Company in court after Quarry blast

Company in court again after dangerous quarry blast

27 February 2015

A Somerset company has been fined after a quarry blast sent rocks of up to 15 kilos flying outside a danger zone toward employees and across a public road.

Falling rocks narrowly avoided hitting workers as they landed well outside the designated blast zone at Moons Hill Quarry, Stoke St Michael near Shepton Mallet on 7 February 2012. Rocks also fell onto a public highway, exposing road users to unacceptable danger.

Frome-based WCD Sleeman and Sons Ltd, who organised the blast, were prosecuted today (27 February) after an investigation by the Health and Safety Executive (HSE) identified serious control failings.

Bristol Crown Court heard that workers acting as sentries outside the danger area were aware of rocks flying above their heads and landing all around them immediately after the blast. Rocks also landed in the processing plant area of the quarry, which is on the other side of a public road.

HSE inspectors discovered that the blast had not been properly planned. Too much explosive was used in an area where the ground was already broken and measures put in place to reduce risks were inadequate.

WCD Sleeman and Sons Ltd,  of Valley View, Vallis Park, Frome, was fined £30,000 and ordered to pay £20,000 in costs after pleading guilty to breaching Section 3(1) of the Health and Safety at Work Act 1974.

The court was told the firm was prosecuted by HSE after investigating a similar offence in Devon when they were fined £20,000 with £17,000 costs in July 2013 at Barnstaple Magistrates’ Court.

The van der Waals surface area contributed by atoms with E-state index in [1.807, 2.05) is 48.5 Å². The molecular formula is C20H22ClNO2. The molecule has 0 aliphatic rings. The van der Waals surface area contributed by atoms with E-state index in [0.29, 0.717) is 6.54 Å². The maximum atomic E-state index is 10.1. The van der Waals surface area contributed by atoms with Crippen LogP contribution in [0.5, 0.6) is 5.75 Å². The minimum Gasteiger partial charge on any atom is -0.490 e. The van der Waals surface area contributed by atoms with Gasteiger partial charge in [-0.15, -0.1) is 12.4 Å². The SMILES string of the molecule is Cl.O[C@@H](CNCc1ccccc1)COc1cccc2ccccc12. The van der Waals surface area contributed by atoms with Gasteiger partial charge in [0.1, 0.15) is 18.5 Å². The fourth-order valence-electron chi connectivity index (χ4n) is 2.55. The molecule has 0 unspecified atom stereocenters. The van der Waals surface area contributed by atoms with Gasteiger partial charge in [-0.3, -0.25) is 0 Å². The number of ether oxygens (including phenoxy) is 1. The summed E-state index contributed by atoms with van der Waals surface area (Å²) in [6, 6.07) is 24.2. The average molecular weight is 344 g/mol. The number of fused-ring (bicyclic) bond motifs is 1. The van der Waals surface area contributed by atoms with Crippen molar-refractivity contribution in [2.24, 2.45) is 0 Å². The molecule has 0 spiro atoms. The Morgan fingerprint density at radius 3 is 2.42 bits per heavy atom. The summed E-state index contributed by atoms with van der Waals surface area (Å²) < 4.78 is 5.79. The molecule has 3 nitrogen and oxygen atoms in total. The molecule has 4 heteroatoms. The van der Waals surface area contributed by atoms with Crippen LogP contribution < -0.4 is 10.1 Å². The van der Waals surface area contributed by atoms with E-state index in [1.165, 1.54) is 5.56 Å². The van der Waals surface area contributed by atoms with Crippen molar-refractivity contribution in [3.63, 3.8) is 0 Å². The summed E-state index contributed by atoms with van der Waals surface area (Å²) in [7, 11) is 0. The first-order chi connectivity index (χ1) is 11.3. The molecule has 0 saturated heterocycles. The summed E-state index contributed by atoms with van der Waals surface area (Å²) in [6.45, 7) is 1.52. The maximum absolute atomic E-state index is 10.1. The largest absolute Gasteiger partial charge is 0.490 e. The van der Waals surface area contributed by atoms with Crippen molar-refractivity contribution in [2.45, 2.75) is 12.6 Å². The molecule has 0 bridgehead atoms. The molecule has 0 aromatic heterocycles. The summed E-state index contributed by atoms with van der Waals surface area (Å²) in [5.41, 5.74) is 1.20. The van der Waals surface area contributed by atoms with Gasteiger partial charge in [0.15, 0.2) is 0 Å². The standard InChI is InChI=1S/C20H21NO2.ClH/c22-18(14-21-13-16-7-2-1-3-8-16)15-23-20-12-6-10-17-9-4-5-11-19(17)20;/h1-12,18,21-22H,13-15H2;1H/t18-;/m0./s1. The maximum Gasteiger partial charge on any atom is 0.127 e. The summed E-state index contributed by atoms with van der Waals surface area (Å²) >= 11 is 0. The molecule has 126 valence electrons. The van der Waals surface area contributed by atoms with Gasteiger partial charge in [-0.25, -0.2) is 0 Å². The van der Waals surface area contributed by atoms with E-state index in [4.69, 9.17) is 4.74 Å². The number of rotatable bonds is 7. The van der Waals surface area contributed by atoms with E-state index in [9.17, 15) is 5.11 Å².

Speaking after the hearing, HSE Inspector Catherine Pickett said:

“This was a very serious incident, which put both members of the public and employees at serious risk of being hit by rocks and could easily have led to death or serious injury.

“Blasting operations at quarries are potentially very dangerous. The risks must be rigorously controlled by good explosives engineering practice and in accordance with legal requirements.

“Quarrying remains one of the most dangerous industries to work in with 3,250 injuries, including 27 fatalities, reported to HSE since 2000.

“This is not the first time WCD Sleeman and Sons have been prosecuted for similar offences that have put people at considerable risk and I hope they take more heed of the lessons to be learned.

“Proper planning and control is required at all times in the quarrying industry. The option of stopping and reevaluating the blasting operation for safety is always available to shotfirers, and in this case would have avoided danger.”

Further information on quarry safety can be found on the HSE website at[1]

Notes to Editors:

  1. The Health and Safety Executive is Britain’s national regulator for workplace health and safety. It aims to reduce work-related death, injury and ill health. It does so through research, information and advice; promoting training; new or revised regulations and codes of practice; and working with local authority partners by inspection, investigation and enforcement.[2]
  2. Section 3(1) of the Health and Safety at Work etc Act 1974 states: “It shall be the duty of every employer to conduct his undertaking in such a way as to ensure, so far as is reasonably practicable, that persons not in his employment who may be affected thereby are not thereby exposed to risks to their health or safety.”
  3. Details of WCD Sleeman’s previous prosecution are at[3]
  4. HSE news releases are available at:[4] .